Kitakyushu Strange, Part 4

I hope the barrage of Kitakyushu Strange isn’t getting tiresome, because they’re easy to write and I haven’t had a lot of time lately.

Welcome to another neighbourhood temple, this time in the Showa-machi (昭和町) area of Yahata Higashi-ku. It’s within walking distance of my school, and is home to a 2-storey bell tower complete with pigeon-resistant green netting. I found the place on an overcast day in late January this year, while I was out wandering around on my lunch break. There I encountered a down-on-his-luck otherworldly hero moonlighting as a security guard.

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Kitakyushu Strange, Part 2

I think I’ve mentioned before the ubiquity of vending machines in this country. After dark, many are the solitary machines casting their neon glow as they stand in mute servitude to shift workers, motor scooter gangs, and petty criminals who ply their trade in a fitfully slumbering city. I knew she was trouble from the moment her feet, clad only in black fishnets and red pumps—the kind you see in Kokura on a Saturday afternoon—appeared in my doorway and hijacked my post. A group of vending machines installed together and operated by the same company or individual are usually called a vending corner.

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Kitakyushu Strange, Part 1

Rather than show photos of the rest of the major tourist attractions in Kitakyushu, I’m going to post pictures of some of the stuff you’re unlikely to see in a tourist guide. A What They Left Out of the Kitakyushu Tourist Guide guide to the city, as it were. This is the first installment.

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Creepy Crawlies

Math according to Ed: Bugs, and Lots of ‘Em + Thailand + Food week on the Bog = culinary mayhem. Q.E.D.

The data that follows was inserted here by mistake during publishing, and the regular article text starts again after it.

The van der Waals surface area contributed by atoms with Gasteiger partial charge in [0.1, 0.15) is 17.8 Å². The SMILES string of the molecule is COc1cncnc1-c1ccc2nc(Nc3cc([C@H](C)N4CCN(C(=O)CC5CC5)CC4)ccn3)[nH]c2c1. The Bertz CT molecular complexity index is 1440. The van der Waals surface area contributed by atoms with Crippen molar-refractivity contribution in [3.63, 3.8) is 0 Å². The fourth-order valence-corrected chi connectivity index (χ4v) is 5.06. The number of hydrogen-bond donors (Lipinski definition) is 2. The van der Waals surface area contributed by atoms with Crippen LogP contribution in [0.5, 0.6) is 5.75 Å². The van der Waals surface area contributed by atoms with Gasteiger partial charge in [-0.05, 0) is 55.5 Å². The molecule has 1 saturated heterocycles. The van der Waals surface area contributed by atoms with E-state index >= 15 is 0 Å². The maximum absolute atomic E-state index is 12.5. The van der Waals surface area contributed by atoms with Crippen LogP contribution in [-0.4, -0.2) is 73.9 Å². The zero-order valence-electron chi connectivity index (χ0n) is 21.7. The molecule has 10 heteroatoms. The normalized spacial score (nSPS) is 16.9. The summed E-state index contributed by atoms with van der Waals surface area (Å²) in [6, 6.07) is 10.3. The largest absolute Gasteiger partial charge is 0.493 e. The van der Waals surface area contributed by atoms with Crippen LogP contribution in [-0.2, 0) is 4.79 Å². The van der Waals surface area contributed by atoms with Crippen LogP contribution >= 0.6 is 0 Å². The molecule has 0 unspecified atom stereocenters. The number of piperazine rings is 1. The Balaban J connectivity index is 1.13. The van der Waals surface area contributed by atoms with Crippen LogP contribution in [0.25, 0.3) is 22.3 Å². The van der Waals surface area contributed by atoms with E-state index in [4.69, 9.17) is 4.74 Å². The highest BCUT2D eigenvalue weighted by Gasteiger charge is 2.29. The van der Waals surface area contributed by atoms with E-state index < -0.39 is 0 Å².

As some of you know, we went to Thailand for our winter vacation. Given that information, the title of this post, and the fact that it’s still food week, I can understand your anticipation of a story about cockroaches scuttling around the food markets and restaurants. Sorry, but if that’s all you can come up with, your imagination isn’t working hard enough. You won’t get roaches—well, ok, a few—but you will get an anecdote about questionable restaurant sanitation. And more.

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Cheap Like Borscht

Borscht. What is it? It’s beet soup. It’s Polish, Ukrainian, Russian, and generally eastern European in origin. As far as I know I’m missing most of the required bloodlines so please forgive me if I screw up the rest of the description. I do have most of the aforementioned regions covered through marriage, though.

Why am I going to subject you to a long treatise on the primary sustenance of Slavic peasants? Simple. We had perogies for supper tonight. I’d made—and frozen—them a couple of months ago when I wasn’t spending all my time duct-taped to the computer, composing novellas about single images from my photo library. Yes, I made the dough myself. Yes, I made the filling myself. No, Henny Penny, I did not grind the grain myself nor did anyone help me and yet still I shared the fruits of my labour. No, I have never seen perogies for sale in Japan. Nor dill, but that comes later.

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Apartment Numerology

This started out as a rant about how cold it’s been lately. Yes, it is cold enough here for someone from Saskatchewan to be complaining about it. Anyway, my rant morphed into an explanation of Japanese Apartment Numerology. I got rid of the rant and left the numbers. But I’ll post my lovely rant as soon as I’ve finished it.

According to Japanese superstition, four is an unlucky number for housing. Fourth floor, apartment number four, etc. Anyone who’s looked closely at our address will see where this is going. Those who don’t know our address, keep reading. All will become clear.

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Sinister Hair

Hair salons are really common here. I don’t know if it’s because of the population density or because schools have rules about hair length. Perhaps it has something to do with the fact that everyone has the exact same hair—thick, straight and black—and wants to do something with it to make themselves look a little different.

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